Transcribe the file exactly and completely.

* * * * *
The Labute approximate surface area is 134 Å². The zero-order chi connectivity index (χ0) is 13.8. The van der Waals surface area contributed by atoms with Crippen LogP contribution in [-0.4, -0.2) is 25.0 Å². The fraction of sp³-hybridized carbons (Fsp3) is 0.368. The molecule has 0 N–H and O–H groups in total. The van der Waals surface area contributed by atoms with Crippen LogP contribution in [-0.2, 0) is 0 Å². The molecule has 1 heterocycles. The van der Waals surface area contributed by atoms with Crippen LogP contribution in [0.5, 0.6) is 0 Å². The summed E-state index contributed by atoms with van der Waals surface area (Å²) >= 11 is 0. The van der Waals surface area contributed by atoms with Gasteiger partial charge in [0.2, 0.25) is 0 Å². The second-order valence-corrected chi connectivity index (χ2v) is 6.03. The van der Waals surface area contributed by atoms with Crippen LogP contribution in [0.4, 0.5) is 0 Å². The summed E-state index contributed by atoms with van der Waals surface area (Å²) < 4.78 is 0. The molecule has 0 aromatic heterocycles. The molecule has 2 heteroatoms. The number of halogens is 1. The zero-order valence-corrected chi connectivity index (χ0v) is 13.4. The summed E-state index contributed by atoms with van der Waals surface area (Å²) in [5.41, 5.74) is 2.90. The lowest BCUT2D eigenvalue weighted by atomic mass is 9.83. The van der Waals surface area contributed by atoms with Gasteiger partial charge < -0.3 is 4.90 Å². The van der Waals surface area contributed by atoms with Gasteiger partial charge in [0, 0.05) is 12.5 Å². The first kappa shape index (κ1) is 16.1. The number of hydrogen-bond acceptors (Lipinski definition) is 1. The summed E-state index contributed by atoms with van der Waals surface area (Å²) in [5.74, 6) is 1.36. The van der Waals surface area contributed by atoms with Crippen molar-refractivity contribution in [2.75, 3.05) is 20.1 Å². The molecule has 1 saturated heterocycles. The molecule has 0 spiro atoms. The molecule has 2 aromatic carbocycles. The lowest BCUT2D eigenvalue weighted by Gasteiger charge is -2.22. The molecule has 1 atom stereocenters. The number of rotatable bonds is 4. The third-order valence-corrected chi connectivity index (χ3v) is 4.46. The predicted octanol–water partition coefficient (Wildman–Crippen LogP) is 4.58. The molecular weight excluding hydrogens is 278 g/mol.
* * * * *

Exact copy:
The Labute approximate surface area is 134 Å². The zero-order chi connectivity index (χ0) is 13.8. The van der Waals surface area contributed by atoms with Crippen LogP contribution in [-0.4, -0.2) is 25.0 Å². The fraction of sp³-hybridized carbons (Fsp3) is 0.368. The molecule has 0 N–H and O–H groups in total. The van der Waals surface area contributed by atoms with Crippen LogP contribution in [-0.2, 0) is 0 Å². The molecule has 1 heterocycles. The van der Waals surface area contributed by atoms with Crippen LogP contribution in [0.5, 0.6) is 0 Å². The summed E-state index contributed by atoms with van der Waals surface area (Å²) >= 11 is 0. The van der Waals surface area contributed by atoms with Gasteiger partial charge in [0.2, 0.25) is 0 Å². The second-order valence-corrected chi connectivity index (χ2v) is 6.03. The van der Waals surface area contributed by atoms with Crippen LogP contribution in [0.4, 0.5) is 0 Å². The summed E-state index contributed by atoms with van der Waals surface area (Å²) < 4.78 is 0. The molecule has 0 aromatic heterocycles. The molecule has 2 heteroatoms. The number of halogens is 1. The zero-order valence-corrected chi connectivity index (χ0v) is 13.4. The summed E-state index contributed by atoms with van der Waals surface area (Å²) in [5.41, 5.74) is 2.90. The lowest BCUT2D eigenvalue weighted by atomic mass is 9.83. The van der Waals surface area contributed by atoms with Gasteiger partial charge < -0.3 is 4.90 Å². The van der Waals surface area contributed by atoms with Gasteiger partial charge in [0, 0.05) is 12.5 Å². The first kappa shape index (κ1) is 16.1. The number of hydrogen-bond acceptors (Lipinski definition) is 1. The summed E-state index contributed by atoms with van der Waals surface area (Å²) in [5.74, 6) is 1.36. The van der Waals surface area contributed by atoms with Crippen molar-refractivity contribution in [2.75, 3.05) is 20.1 Å². The molecule has 1 saturated heterocycles. The molecule has 0 spiro atoms. The molecule has 2 aromatic carbocycles. The lowest BCUT2D eigenvalue weighted by Gasteiger charge is -2.22. The molecule has 1 atom stereocenters. The number of rotatable bonds is 4. The third-order valence-corrected chi connectivity index (χ3v) is 4.46. The predicted octanol–water partition coefficient (Wildman–Crippen LogP) is 4.58. The molecular weight excluding hydrogens is 278 g/mol.